Let’s go through exactly what mattered:

  1. DRIVING – Strokes Gained Off the Tee: 1.069 (5th)

Distance: Jim is not a long hitter by any means. He averaged 289 yards (51st) vs. 303 yards for the FIELD.

Accuracy: Here is where Jim stood out. He was 4th, hitting 82% of the fairways (11.5/round) vs. only 64% (9/round) for the FIELD. The rough was clearly difficult and protected the course effectively against the bombers.

Errors: Driving errors (drives either hit out of play requiring recovery shots or resulting in penalties) are an important but rarely recognized component of accuracy on Tour. While the FIELD averaged a fairly typical .63 driving errors per round (2.5 in 4 rounds), Jim had NONE.

2. APPROACH ACCURACY – Strokes Gained Approach the Green: 1.47 (4th)

Jim hit the green with 90% of his fairway approach shots and 60% from the rough vs. 78% and 49% respectively for the FIELD. This led to 87.5% Greens in Regulation (1st) vs. 73% for the FIELD. All this with no mishaps (penalties).

3. PUTTING – Strokes Gained Putting: 1.56 (3rd)

The Donald Ross greens at Sedgefield Country Club were treacherous and 3-Putts were 31% more frequent than the 2019 Tour average (.67/round vs. .51/round in 2019 season). Jim was not immune and suffered three from 52, 51 & 24 feet. These stumbles were more than offset by his 1-Putt performance including TEN putts holed (over three times the FIELD average) in the 11 to 30 foot range and a bomb for eagle from 59 feet.

4. Short Game – Strokes Gained Around the Greens: -.187 (55th)

In spite of the negative Strokes Gained number, there were two good things about Jim’s short game performance. First, there were only 11 attempts. When you are #1 in GIR’s, you will not face many short game SAVE opportunities. Second, he made NO ERRORS. (I consider a short game error to be a shot that misses the green AND requires 4 or more strokes to hole out.) In a nutshell, Jim’s short game was inconsequential.

Jim Herman’s win is a nice tortoise and hare story. His game is not flashy but was extremely steady this week. In the last three years, Jim has missed twice the number of cuts than he has made (32 Cuts vs. 16 Cuts made). While anything but a household name in his 10th year on the PGA Tour, Jim has now won three times and made over $7,000,000. Well done!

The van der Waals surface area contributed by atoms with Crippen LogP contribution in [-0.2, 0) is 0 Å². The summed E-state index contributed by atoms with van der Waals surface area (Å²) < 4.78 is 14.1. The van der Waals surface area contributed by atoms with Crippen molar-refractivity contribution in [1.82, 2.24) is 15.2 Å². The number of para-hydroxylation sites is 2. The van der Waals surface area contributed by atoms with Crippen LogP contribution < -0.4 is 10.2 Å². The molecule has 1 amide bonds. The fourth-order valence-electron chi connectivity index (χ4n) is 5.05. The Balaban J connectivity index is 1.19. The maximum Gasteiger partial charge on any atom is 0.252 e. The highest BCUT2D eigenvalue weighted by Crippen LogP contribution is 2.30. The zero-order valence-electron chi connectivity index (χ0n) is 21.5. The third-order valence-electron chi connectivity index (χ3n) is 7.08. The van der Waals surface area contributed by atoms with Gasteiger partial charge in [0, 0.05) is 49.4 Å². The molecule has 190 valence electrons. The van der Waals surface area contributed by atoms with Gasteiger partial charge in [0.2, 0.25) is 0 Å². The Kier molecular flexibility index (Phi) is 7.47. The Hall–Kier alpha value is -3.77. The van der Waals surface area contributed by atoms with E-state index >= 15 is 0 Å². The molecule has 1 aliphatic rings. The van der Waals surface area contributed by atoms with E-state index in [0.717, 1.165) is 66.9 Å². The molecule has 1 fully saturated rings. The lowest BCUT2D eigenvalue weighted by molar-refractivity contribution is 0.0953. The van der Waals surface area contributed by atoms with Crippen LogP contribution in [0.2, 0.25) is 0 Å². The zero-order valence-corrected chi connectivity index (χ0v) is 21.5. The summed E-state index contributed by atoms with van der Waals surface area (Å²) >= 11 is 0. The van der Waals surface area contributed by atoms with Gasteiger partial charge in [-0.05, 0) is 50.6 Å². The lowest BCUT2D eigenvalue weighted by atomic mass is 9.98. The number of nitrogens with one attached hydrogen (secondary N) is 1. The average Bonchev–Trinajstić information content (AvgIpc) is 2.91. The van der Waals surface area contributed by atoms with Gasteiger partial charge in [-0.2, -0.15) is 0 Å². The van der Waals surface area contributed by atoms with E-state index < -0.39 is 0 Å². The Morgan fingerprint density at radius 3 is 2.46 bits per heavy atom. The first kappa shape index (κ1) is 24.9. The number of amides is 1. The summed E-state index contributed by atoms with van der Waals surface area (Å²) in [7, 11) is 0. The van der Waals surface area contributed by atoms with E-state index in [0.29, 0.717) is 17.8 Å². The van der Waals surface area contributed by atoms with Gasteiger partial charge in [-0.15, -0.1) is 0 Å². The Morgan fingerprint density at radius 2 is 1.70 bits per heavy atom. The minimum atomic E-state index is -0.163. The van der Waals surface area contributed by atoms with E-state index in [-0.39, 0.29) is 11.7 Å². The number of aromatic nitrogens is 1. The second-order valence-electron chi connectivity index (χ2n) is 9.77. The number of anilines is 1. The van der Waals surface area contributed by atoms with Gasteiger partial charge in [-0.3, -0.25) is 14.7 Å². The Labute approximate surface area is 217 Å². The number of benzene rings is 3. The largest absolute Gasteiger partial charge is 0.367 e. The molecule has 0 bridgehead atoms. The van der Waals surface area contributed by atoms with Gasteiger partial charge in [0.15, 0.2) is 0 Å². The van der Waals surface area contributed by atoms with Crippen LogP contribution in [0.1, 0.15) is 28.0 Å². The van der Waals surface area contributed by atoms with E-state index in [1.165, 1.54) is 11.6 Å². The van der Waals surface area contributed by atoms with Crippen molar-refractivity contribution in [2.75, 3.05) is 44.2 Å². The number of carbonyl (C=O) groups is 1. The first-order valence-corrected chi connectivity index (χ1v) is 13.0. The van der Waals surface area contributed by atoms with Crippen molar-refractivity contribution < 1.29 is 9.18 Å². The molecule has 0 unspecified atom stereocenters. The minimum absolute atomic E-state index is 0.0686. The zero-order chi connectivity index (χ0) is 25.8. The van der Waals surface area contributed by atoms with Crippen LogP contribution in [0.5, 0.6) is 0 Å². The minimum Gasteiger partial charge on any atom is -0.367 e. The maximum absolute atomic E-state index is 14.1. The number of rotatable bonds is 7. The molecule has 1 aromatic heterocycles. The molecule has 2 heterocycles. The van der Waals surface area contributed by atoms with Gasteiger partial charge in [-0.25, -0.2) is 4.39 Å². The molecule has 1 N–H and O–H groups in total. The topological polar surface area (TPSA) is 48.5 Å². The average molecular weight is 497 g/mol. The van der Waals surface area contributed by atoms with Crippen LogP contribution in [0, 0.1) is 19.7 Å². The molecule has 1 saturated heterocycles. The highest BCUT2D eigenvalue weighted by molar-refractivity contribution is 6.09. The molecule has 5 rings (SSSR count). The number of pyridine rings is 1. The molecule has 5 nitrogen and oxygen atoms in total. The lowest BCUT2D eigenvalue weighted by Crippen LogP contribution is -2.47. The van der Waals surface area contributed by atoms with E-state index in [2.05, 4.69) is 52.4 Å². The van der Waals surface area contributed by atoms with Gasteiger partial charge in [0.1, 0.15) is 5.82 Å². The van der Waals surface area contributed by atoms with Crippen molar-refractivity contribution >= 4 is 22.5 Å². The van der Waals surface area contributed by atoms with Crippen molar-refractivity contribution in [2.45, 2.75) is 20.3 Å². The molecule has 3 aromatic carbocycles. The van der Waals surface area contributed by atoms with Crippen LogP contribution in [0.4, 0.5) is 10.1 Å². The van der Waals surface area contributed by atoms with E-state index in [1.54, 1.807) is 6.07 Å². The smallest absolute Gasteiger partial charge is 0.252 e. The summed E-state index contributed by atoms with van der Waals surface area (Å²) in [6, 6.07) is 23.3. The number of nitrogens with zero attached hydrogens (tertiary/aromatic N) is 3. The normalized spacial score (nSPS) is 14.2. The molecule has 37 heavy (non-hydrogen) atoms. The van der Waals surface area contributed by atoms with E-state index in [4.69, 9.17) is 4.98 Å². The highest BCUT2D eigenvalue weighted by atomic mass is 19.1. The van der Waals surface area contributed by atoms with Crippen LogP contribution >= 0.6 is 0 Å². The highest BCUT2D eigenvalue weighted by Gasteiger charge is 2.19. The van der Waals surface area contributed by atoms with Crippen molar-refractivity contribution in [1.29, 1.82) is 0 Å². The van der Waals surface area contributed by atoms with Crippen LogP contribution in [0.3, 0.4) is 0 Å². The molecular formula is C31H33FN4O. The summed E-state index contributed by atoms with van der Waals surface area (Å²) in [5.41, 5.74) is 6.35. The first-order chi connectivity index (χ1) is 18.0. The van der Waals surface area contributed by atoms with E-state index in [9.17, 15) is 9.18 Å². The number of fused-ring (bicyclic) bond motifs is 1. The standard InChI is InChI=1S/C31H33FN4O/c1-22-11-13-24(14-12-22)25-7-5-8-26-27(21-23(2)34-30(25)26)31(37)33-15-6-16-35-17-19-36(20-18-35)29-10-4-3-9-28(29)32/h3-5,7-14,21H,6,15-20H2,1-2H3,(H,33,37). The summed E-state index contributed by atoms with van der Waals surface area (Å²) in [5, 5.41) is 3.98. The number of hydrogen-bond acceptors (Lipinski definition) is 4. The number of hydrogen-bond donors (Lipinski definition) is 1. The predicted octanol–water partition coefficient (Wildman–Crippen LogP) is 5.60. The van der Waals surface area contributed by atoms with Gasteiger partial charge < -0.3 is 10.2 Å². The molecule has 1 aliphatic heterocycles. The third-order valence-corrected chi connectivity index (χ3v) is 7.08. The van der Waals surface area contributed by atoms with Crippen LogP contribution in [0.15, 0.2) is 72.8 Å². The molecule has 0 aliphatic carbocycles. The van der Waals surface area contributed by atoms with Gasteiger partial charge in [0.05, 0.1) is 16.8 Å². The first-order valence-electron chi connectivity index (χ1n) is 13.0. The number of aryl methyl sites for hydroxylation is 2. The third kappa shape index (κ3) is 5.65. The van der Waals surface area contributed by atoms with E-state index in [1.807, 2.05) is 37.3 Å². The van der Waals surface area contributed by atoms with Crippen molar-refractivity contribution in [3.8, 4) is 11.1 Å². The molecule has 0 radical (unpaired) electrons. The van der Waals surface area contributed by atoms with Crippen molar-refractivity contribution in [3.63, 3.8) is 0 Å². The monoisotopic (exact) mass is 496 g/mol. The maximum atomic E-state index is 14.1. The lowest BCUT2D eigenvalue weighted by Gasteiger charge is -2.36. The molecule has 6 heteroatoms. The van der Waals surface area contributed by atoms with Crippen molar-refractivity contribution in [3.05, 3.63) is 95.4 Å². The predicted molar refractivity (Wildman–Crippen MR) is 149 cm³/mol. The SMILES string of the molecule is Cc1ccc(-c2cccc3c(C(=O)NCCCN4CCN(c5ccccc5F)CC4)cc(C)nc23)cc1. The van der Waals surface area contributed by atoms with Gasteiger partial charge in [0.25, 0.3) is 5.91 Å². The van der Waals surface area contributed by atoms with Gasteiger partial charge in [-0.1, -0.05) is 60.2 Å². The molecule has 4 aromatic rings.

Morikawa Putts for Dough

One thing that my studies of the PGA Tour and work with its players has taught me is that putting is a differentiator in terms of relative success. In particular, putts up to 10 feet – especially 6 to 10 feet – separate the good putters on Tour from the rest. Further, putts from 11 to 20 feet separate the winners on Tour. Why? Because the average “make %” falls off dramatically outside 10 feet and these longer distances tend to represent birdie opportunities.

In the graph below, I have compared Collin Morikawa’s 1-Putt success to that of the FIELD in the PGA Championship. Note:

A. 22 of 25 attempts up to 10 feet while the FIELD (if it had the same opportunities) would have been four stokes shy at 18 of 25.

B. 6 of 18 (33%) from 11 to 20 feet. The FIELD would have made only 4 of 18 (22%).

With this success offset by only one 3-Putt, it is no wonder that Collin was ranked #1 in Strokes Gained Putting.

The 70% Rule – Still Valid!

The 2020 PGA Championship was compelling and exciting. Harding Park defended itself admirably against the big bombers. The ultimate winner, Collin Morikawa, prevailed with surgical skill and accuracy. I was glad to see that ShotLink data and Strokes Gained Analysis was used and published, but disappointed that the raw ShotLink data, that I use to process my Shot By Shot analysis, was not available. As a result, I could clearly see each player’s Strokes Gained numbers and ranking but could not uncover the exact reasons WHY.

I decided to fall back on an article that I wrote in April 2010, a year before the PGA Tour launched Strokes Gained Putting (the Tour’s first toe in the Strokes Gained pool. I had been studying the winners on Tour for years and discovered a fairly simple “70% Rule” that most Tour winners had in common – that is at least 70% success in three critical stats:

Greens Hit in Regulation, Scrambling and 1-Putts 5 – 10 feet

I decided to see how the Top 3 finishers in the PGA Championship stood up to this simple test. As you can see in the chart below, only Collin Morikawa passed, exceeding 70% in all three areas. Dustin fell short in GIR’s and 1-Putts from 5 to 10 feet and Paul Casey similarly fell short in 1-Putts.

There are obviously other important stats and outcomes that contribute to the final scores and the two shots that separated Collin from Dustin and Paul. One could argue that Collin’s spectacular drive to reach the Par 4, 16th green leading to an eagle was the difference. It certainly appeared to result in the difference but then how does one account for all four rounds? For this major, I am satisfied that my 70% Rule is still valid.